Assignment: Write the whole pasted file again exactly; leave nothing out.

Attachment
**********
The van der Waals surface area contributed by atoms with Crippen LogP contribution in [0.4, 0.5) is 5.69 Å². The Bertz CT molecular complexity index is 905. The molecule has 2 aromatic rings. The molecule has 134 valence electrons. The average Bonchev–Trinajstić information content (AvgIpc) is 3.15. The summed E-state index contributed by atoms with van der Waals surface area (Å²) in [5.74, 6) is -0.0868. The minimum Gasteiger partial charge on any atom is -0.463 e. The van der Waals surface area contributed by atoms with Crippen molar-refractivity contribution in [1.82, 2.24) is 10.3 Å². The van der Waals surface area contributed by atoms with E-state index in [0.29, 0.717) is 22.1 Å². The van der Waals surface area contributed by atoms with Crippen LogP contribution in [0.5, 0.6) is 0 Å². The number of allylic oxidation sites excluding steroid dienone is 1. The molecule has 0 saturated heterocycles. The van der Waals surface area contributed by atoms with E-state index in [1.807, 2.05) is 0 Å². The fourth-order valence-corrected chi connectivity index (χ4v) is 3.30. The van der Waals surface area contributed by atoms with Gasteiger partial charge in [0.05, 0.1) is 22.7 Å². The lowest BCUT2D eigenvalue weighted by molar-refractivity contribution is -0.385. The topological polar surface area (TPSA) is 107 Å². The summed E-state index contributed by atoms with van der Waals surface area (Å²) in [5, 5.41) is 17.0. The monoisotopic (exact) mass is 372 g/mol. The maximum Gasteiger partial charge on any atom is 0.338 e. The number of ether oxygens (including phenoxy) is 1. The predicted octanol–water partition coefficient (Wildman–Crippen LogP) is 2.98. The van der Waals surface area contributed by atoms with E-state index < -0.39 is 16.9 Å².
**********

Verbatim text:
The van der Waals surface area contributed by atoms with Crippen LogP contribution in [0.4, 0.5) is 5.69 Å². The Bertz CT molecular complexity index is 905. The molecule has 2 aromatic rings. The molecule has 134 valence electrons. The average Bonchev–Trinajstić information content (AvgIpc) is 3.15. The summed E-state index contributed by atoms with van der Waals surface area (Å²) in [5.74, 6) is -0.0868. The minimum Gasteiger partial charge on any atom is -0.463 e. The van der Waals surface area contributed by atoms with Crippen molar-refractivity contribution in [1.82, 2.24) is 10.3 Å². The van der Waals surface area contributed by atoms with E-state index in [0.29, 0.717) is 22.1 Å². The van der Waals surface area contributed by atoms with Crippen LogP contribution in [0.5, 0.6) is 0 Å². The number of allylic oxidation sites excluding steroid dienone is 1. The molecule has 0 saturated heterocycles. The van der Waals surface area contributed by atoms with E-state index in [1.807, 2.05) is 0 Å². The fourth-order valence-corrected chi connectivity index (χ4v) is 3.30. The van der Waals surface area contributed by atoms with Gasteiger partial charge in [0.05, 0.1) is 22.7 Å². The lowest BCUT2D eigenvalue weighted by molar-refractivity contribution is -0.385. The topological polar surface area (TPSA) is 107 Å². The summed E-state index contributed by atoms with van der Waals surface area (Å²) in [5, 5.41) is 17.0. The monoisotopic (exact) mass is 372 g/mol. The maximum Gasteiger partial charge on any atom is 0.338 e. The number of ether oxygens (including phenoxy) is 1. The predicted octanol–water partition coefficient (Wildman–Crippen LogP) is 2.98. The van der Waals surface area contributed by atoms with E-state index < -0.39 is 16.9 Å².